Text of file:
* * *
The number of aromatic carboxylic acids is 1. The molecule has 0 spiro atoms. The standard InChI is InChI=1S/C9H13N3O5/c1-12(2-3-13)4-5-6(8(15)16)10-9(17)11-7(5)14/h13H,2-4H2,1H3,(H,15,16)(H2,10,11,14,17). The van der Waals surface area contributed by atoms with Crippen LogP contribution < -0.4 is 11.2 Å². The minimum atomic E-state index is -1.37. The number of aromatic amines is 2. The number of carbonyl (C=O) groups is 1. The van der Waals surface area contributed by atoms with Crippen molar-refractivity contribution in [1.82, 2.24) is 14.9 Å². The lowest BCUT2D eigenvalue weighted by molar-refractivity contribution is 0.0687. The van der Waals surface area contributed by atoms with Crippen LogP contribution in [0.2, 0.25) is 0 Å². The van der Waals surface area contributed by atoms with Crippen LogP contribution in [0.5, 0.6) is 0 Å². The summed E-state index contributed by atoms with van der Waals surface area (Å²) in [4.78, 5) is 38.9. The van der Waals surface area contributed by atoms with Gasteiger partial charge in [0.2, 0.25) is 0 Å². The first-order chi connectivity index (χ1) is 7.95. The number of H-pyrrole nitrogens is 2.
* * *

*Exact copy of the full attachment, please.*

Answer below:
The number of aromatic carboxylic acids is 1. The molecule has 0 spiro atoms. The standard InChI is InChI=1S/C9H13N3O5/c1-12(2-3-13)4-5-6(8(15)16)10-9(17)11-7(5)14/h13H,2-4H2,1H3,(H,15,16)(H2,10,11,14,17). The van der Waals surface area contributed by atoms with Crippen LogP contribution < -0.4 is 11.2 Å². The minimum atomic E-state index is -1.37. The number of aromatic amines is 2. The number of carbonyl (C=O) groups is 1. The van der Waals surface area contributed by atoms with Crippen molar-refractivity contribution in [1.82, 2.24) is 14.9 Å². The lowest BCUT2D eigenvalue weighted by molar-refractivity contribution is 0.0687. The van der Waals surface area contributed by atoms with Crippen LogP contribution in [0.2, 0.25) is 0 Å². The van der Waals surface area contributed by atoms with Crippen LogP contribution in [0.5, 0.6) is 0 Å². The summed E-state index contributed by atoms with van der Waals surface area (Å²) in [4.78, 5) is 38.9. The van der Waals surface area contributed by atoms with Gasteiger partial charge in [0.2, 0.25) is 0 Å². The first-order chi connectivity index (χ1) is 7.95. The number of H-pyrrole nitrogens is 2.